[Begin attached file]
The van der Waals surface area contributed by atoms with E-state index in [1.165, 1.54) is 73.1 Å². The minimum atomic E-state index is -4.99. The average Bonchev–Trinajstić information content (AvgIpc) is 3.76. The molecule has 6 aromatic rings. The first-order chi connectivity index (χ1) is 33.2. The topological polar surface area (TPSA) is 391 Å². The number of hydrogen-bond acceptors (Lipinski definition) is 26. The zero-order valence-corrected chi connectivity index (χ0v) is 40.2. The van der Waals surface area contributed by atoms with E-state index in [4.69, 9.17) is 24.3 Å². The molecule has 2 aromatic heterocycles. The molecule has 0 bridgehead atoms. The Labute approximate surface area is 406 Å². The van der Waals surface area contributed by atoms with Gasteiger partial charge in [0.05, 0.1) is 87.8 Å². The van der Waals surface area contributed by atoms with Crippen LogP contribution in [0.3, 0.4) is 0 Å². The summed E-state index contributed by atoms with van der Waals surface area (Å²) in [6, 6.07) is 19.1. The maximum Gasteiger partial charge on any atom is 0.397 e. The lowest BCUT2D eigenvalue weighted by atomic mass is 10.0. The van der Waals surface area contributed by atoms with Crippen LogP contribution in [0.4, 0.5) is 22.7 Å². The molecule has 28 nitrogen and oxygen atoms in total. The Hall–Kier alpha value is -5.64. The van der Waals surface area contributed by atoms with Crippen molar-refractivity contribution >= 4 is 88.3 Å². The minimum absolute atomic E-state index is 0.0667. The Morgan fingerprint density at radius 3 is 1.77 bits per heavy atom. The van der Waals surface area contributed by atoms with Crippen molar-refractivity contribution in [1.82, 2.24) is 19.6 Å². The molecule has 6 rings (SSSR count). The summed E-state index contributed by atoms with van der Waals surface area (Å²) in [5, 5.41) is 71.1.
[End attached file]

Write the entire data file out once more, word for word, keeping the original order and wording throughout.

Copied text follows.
The van der Waals surface area contributed by atoms with E-state index in [1.165, 1.54) is 73.1 Å². The minimum atomic E-state index is -4.99. The average Bonchev–Trinajstić information content (AvgIpc) is 3.76. The molecule has 6 aromatic rings. The first-order chi connectivity index (χ1) is 33.2. The topological polar surface area (TPSA) is 391 Å². The number of hydrogen-bond acceptors (Lipinski definition) is 26. The zero-order valence-corrected chi connectivity index (χ0v) is 40.2. The van der Waals surface area contributed by atoms with E-state index in [4.69, 9.17) is 24.3 Å². The molecule has 2 aromatic heterocycles. The molecule has 0 bridgehead atoms. The Labute approximate surface area is 406 Å². The van der Waals surface area contributed by atoms with Gasteiger partial charge in [0.05, 0.1) is 87.8 Å². The van der Waals surface area contributed by atoms with Crippen LogP contribution in [0.3, 0.4) is 0 Å². The summed E-state index contributed by atoms with van der Waals surface area (Å²) in [6, 6.07) is 19.1. The maximum Gasteiger partial charge on any atom is 0.397 e. The lowest BCUT2D eigenvalue weighted by atomic mass is 10.0. The van der Waals surface area contributed by atoms with Crippen LogP contribution in [0.4, 0.5) is 22.7 Å². The molecule has 28 nitrogen and oxygen atoms in total. The Hall–Kier alpha value is -5.64. The van der Waals surface area contributed by atoms with Crippen molar-refractivity contribution >= 4 is 88.3 Å². The minimum absolute atomic E-state index is 0.0667. The Morgan fingerprint density at radius 3 is 1.77 bits per heavy atom. The van der Waals surface area contributed by atoms with Crippen molar-refractivity contribution in [1.82, 2.24) is 19.6 Å². The molecule has 6 rings (SSSR count). The summed E-state index contributed by atoms with van der Waals surface area (Å²) in [5, 5.41) is 71.1.